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2022 Speaker Profile

Chris Macklin Headshot
Chris Macklin

Chris Macklin has been an emergency responder since 1991 when he became an EMT.  He gained employment at REED Ambulance in Denver Colorado, a traditional “mom and pop” private ambulance company.  In 1992 he graduated from St. Anthony’s Hospital Paramedic Program. Chris was employed as a Denver Health Paramedic for 10 years and was promoted to Field Instructor and Senior Paramedic in 1998. He also held positions as a Bike Medic, Denver International Airport Medic and worked occasionally in the dispatch center while employed there.


In 2002 Chris joined South Metro Fire Rescue as a Firefighter/Paramedic.  He was promoted to Engineer in 2010, became the Training Engineer in 2016, accepted a role in Wellness in the Fall of 2017 as the Wellness Manager and in 2021 was promoted to the role of Executive Officer of Employee Services.


In 2012 as an Executive of IAFF Local 2164, Macklin participated in labor conversations with management to institute a Wellness Program in light of catastrophic events that occurred during our Incumbent Physical Ability Test.  In the Fall of 2013, he was placed in an administrative assignment to hire our first Wellness employee and create the foundation for our medical, physical and behavioral health programs.  What began as a one employee shop in 2013 is now a staff of 12 taking care of 750 SMFR employees.  Chris’ core value in his work in Wellness is the tenant, everything we do is for the greater good.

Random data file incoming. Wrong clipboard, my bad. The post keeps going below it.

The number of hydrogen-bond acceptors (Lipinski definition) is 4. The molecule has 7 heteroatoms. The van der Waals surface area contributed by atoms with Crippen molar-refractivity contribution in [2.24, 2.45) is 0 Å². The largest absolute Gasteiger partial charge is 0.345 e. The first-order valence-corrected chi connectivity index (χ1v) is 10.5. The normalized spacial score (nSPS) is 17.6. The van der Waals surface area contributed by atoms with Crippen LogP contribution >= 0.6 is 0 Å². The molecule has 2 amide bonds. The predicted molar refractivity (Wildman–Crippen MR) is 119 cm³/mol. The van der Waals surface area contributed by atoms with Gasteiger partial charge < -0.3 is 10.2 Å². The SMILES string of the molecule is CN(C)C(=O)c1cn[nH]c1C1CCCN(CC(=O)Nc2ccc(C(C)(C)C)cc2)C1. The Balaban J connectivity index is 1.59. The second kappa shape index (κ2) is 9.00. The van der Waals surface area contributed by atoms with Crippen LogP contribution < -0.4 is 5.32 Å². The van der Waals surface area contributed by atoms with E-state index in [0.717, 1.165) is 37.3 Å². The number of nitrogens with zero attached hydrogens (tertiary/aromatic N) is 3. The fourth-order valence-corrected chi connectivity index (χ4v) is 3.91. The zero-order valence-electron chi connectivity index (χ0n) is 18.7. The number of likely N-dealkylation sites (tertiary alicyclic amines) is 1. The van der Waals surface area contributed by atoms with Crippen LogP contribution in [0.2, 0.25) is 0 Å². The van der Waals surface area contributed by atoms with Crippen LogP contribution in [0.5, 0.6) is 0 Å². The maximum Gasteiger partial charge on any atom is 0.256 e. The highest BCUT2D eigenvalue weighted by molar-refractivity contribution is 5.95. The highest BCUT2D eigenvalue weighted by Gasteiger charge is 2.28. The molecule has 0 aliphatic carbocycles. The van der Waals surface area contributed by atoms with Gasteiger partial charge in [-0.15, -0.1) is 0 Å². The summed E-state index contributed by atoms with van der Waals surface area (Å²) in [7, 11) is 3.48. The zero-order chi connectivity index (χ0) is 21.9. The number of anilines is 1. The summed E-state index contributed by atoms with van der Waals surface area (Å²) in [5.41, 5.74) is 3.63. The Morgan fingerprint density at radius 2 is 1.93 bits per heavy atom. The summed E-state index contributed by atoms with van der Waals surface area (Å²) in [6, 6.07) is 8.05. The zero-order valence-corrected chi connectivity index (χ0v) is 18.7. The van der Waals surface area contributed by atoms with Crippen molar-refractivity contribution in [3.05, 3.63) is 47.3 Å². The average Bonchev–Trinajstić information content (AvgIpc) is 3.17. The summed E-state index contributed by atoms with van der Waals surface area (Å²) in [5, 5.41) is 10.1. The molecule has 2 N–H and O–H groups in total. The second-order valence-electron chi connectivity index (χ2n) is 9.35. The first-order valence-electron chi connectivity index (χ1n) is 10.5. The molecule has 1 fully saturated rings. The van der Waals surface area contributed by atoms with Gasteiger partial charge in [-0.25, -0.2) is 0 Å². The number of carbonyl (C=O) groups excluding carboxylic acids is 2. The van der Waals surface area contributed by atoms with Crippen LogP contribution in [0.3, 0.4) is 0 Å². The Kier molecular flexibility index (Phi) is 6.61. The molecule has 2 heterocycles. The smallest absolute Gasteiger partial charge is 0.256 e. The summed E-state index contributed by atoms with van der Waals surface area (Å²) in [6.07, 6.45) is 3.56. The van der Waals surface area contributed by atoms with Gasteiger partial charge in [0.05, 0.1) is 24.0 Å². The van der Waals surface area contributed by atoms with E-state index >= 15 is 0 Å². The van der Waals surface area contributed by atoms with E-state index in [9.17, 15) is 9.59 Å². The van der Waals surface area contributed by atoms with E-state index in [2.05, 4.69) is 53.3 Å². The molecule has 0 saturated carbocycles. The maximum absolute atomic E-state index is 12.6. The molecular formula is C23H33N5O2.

In 2012 Macklin joined and became the coordinator of our Peer Support Team. He had struggled with his recovery from responding to the Columbine High School shooting in 1999 as a Denver Paramedic. This experience with the lack of organizational sponsored Peer Support Teams, lack of culturally competent and trauma trained clinicians, and lack of alternatives to talk therapy have guided him in this work.  


Chris has obtained a greater understanding of stress injuries and seeks opportunities to care for the men and women that respond to emergencies on a daily basis. He believes organizations have a responsibility to provide a safe and supportive workplace where members are free to express and normalize their reactions and experiences so they may seek help without fear.

Tuesday | 10:35 AM - 11:15 AM

Coordinating Resiliency in Teams after Mass Casualty Events

Chris Macklin had struggled with his recovery from responding to the Columbine High School shooting in 1999 as a Denver Paramedic. This experience with the lack of organizational sponsored Peer Support Teams, lack of culturally competent and trauma trained clinicians, and lack of alternatives to talk therapy have guided him in his work.Chris has obtained a greater understanding of stress injuries and seeks opportunities to care for the men and women that respond to emergencies on a daily basis.  


He believes organizations have a responsibility to provide a safe and supportive workplace where members are free to express and normalize their reactions and experiences so they may seek help without fear.


In this session, you will learn how men and women that are similarly situated can support one another in shared work experiences, normalize their reactions to stress and be vulnerable with each other.


• Understand what Peer Support means
• Learn how to normalize response and be vulnerable
• Define cultural competency